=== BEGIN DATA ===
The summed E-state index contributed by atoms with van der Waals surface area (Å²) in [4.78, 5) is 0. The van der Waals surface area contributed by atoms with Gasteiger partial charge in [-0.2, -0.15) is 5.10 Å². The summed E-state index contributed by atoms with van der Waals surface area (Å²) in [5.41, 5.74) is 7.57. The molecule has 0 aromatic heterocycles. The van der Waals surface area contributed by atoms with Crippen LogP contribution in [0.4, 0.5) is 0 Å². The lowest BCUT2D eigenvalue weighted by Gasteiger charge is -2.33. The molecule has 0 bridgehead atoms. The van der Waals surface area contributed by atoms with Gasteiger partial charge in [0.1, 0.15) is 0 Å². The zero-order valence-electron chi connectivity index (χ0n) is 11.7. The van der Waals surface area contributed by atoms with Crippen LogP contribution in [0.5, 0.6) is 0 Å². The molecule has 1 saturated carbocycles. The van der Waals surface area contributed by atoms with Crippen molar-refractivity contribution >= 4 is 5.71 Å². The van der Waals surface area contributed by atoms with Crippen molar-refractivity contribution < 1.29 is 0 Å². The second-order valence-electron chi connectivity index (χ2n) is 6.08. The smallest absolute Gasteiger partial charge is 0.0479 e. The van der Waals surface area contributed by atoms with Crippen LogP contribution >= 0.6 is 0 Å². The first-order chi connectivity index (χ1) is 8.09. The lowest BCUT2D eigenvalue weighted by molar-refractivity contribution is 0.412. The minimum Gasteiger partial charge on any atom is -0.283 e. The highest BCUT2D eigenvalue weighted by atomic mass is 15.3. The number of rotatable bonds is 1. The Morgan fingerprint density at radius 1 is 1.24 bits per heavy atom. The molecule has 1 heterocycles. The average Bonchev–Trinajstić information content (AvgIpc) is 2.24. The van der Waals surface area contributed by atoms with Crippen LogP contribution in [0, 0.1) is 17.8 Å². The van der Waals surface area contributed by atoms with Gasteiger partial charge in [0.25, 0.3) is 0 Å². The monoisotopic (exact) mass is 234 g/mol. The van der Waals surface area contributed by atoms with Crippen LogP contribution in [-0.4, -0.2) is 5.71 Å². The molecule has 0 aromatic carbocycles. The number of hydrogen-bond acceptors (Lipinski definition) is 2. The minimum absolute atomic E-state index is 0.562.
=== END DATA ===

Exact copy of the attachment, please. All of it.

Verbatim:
The summed E-state index contributed by atoms with van der Waals surface area (Å²) in [4.78, 5) is 0. The van der Waals surface area contributed by atoms with Gasteiger partial charge in [-0.2, -0.15) is 5.10 Å². The summed E-state index contributed by atoms with van der Waals surface area (Å²) in [5.41, 5.74) is 7.57. The molecule has 0 aromatic heterocycles. The van der Waals surface area contributed by atoms with Crippen LogP contribution in [0.4, 0.5) is 0 Å². The lowest BCUT2D eigenvalue weighted by Gasteiger charge is -2.33. The molecule has 0 bridgehead atoms. The van der Waals surface area contributed by atoms with Gasteiger partial charge in [0.1, 0.15) is 0 Å². The zero-order valence-electron chi connectivity index (χ0n) is 11.7. The van der Waals surface area contributed by atoms with Crippen LogP contribution in [0.5, 0.6) is 0 Å². The molecule has 1 saturated carbocycles. The van der Waals surface area contributed by atoms with Crippen molar-refractivity contribution >= 4 is 5.71 Å². The van der Waals surface area contributed by atoms with Crippen molar-refractivity contribution < 1.29 is 0 Å². The second-order valence-electron chi connectivity index (χ2n) is 6.08. The smallest absolute Gasteiger partial charge is 0.0479 e. The van der Waals surface area contributed by atoms with Crippen LogP contribution >= 0.6 is 0 Å². The first-order chi connectivity index (χ1) is 8.09. The lowest BCUT2D eigenvalue weighted by molar-refractivity contribution is 0.412. The minimum Gasteiger partial charge on any atom is -0.283 e. The highest BCUT2D eigenvalue weighted by atomic mass is 15.3. The number of rotatable bonds is 1. The Morgan fingerprint density at radius 1 is 1.24 bits per heavy atom. The molecule has 1 heterocycles. The average Bonchev–Trinajstić information content (AvgIpc) is 2.24. The van der Waals surface area contributed by atoms with Crippen LogP contribution in [0, 0.1) is 17.8 Å². The van der Waals surface area contributed by atoms with Gasteiger partial charge in [0.25, 0.3) is 0 Å². The monoisotopic (exact) mass is 234 g/mol. The van der Waals surface area contributed by atoms with Crippen LogP contribution in [-0.4, -0.2) is 5.71 Å². The molecule has 0 aromatic carbocycles. The number of hydrogen-bond acceptors (Lipinski definition) is 2. The minimum absolute atomic E-state index is 0.562.